Chicken Infectious Anaemia Virus (CIAV) is one of the potent immunosuppressive and economically important agents affecting poultry industry worldwide. Recent reports indicate the emergence of this virus in the poultry flocks of the country. The present study aimed to investigate the pathogenic potential of a recent isolate of CIAV obtained from poultry flock of Uttaranchal State, India. Twenty first day-old age Specific Pathogen Free (SPF) chicks were inoculated intramuscularly with 104.5 median tissue culture infective dose (TCID50) of CIAV passaged in the Mareks disease virus transformed chicken splenic T lymphocyte (MDCC-MSB1) cell line while 15 chicks were kept as control. The CIAV isolate produced consistent clinical signs, loss in body weight gain, anaemia, low haematocrit values, bone marrow aplasia and generalized lymphoid atrophy. Mean Packed Cell Volume (PCV) value of the infected chicks was significantly low (18.22±2.22) compared to control group (34.12±4.72) at 14 day post infection (dpi). The establishment of virus infection in chicks was confirmed both at molecular and antigenic levels by Polymerase Chain Reaction (PCR) and Indirect Immunofluorescent Test (IIFT), respectively. Characteristic apoptotic pattern was also detected in the affected organs and the virus was re-isolated successfully in MDCC-MSB1 cell cultures. The present results revealed that the virus circulating in poultry flocks of Uttaranchal state is both pathogenic and immunosuppressive in nature. Extensive epidemiological studies are suggested in the poultry flocks of the country along with adaptation of appropriate diagnostic, prevention and control strategies so as to prevent economic losses caused by this important poultry pathogen.
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Chicken Infectious Anemia Virus (CIAV) is one of the most extensively studied viral pathogen of poultry and has gained much importance due to its an emerging and remerging nature (Schat, 2003; Dhama et al., 2002, 2008a; Bhatt et al., 2011a; Snoeck et al., 2012). It leads to major economic losses to the poultry industry due to its severe immunosuppressive potential, vaccine failures, production losses and increased mortality associated with multiple secondary infections (Todd, 2000; Schat, 2003; Natesan et al., 2006a). Chicken Infectious Anemia Virus (CIAV) is a single stranded naked DNA virus with circular genome, the smallest avian pathogen (23-25 nm size, 2.3 kb genome) and belongs to the family Circoviridae and the genus Gyro virus (Pringle, 1999). Chicken is the only recognized host of this virus. The disease, Chicken Infectious Anaemia (CIA), generally occurs in young chicks of upto 3-4 weeks of age and is characterized by increased mortality, poor weight gain, reduction in haematocrit values, anaemia, aplasia of the bone marrow and generalized lymphoid atrophy (Pope, 1991; Schat, 2003; Oluwayelu, 2010). The CIAV infection shows notable characteristics such as vertical transmission, contamination of Specific Pathogen Free (SPF) eggs, highly contagious and hardy nature, ubiquitous distribution and the potential to produce marked immunosuppression (Yuasa, 1992; Schat, 2003; Miller and Schat, 2004; Dhama et al., 2008a).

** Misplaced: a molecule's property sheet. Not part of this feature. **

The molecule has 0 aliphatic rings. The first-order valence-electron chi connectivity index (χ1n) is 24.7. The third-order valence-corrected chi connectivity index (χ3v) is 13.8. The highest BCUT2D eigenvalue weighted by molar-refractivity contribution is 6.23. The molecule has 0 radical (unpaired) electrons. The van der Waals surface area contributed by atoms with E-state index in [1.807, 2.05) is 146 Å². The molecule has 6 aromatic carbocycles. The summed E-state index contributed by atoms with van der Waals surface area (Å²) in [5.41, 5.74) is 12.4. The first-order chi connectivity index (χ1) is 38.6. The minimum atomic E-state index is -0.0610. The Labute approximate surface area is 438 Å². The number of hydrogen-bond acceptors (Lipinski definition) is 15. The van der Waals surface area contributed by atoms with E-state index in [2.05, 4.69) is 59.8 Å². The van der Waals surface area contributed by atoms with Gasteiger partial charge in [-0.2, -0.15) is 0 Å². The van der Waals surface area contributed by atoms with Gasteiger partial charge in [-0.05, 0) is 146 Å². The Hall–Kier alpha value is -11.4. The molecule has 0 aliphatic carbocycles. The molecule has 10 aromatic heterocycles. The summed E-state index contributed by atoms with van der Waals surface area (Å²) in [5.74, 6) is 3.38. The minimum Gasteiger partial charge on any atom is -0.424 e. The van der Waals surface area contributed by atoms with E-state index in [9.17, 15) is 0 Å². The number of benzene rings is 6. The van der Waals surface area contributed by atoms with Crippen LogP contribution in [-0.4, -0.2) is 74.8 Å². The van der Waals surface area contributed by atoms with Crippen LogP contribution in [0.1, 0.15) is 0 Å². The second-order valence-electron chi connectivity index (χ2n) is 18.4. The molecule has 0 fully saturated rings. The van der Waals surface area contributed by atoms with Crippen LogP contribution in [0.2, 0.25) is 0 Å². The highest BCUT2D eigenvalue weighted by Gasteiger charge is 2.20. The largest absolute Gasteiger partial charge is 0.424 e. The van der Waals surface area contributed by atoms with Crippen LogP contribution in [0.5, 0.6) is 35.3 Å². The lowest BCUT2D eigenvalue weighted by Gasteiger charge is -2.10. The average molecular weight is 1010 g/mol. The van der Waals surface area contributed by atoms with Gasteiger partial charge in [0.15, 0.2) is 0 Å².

The virus is worldwide in distribution and has been discovered from almost all poultry producing countries (Ducatez et al., 2006, 2008; Mohamed, 2010; Nayabian and Mardani, 2013). Recently, a very high serological incidence (86%) of CIAV infection in commercial poultry farms in the Northern region of India has been reported, indicating ubiquitous nature of the virus (Bhatt et al., 2011a). Though, CIAV isolates are serologically monotypic worldwide, variation in pathogenicity/severity of lesions has been reported among different stains (Natesan et al., 2006a). Apathogenic CIAV isolates have not been reported so far and also limited studies exist regarding the pathogenic potential of Indian field isolates (Dhama, 2002; Verma et al., 2005; Natesan et al., 2006a).
The existing literature indicates that genetically different CIAV strains are circulating in commercial poultry farms worldwide, including India (He et al., 2007; Hailemariam et al., 2008; Dos Santos et al., 2012). Hence, the current situation demands constant monitoring of this virus in the field to determine the emergence of new variants and consequent changes in their pathogenicity. So, the present study was carried out to find out the pathogenic potential of a recently isolated field isolate of CIAV from poultry flocks of Uttaranchal state, India. The techniques of Polymerase Chain Reaction (PCR) and Fluorescent Antibody Test (FAT) were employed to detect the establishment of virus infection in experimentally infected chicks. The virus was also re-isolated from the experimentally infected chicks employing Mareks disease virus transformed chicken splenic T lymphocyte (MDCC-MSB1) cell cultures.
MATERIALS AND METHODS
Virus isolate: An Indian field isolate of CIAV, isolated from Uttaranchal state and maintained in Avian Diseases Section, Division of Pathology, Indian Veterinary Research Institute, Izatnagar, was used for experimental infection purposes.
Experimental chicks: Embryonated Specific Pathogen Free (SPF) eggs (N = 40) were obtained from M/S Venkateshwara Hatcheries Private Limited (VHL), Pune, Maharashtra and were hatched in Hatchery Unit of Central Avian Research Institute, Izatnagar. The chicks were reared under strict isolation in the Experimental Animal Shed of Division of Pathology, Indian Veterinary Research Institute.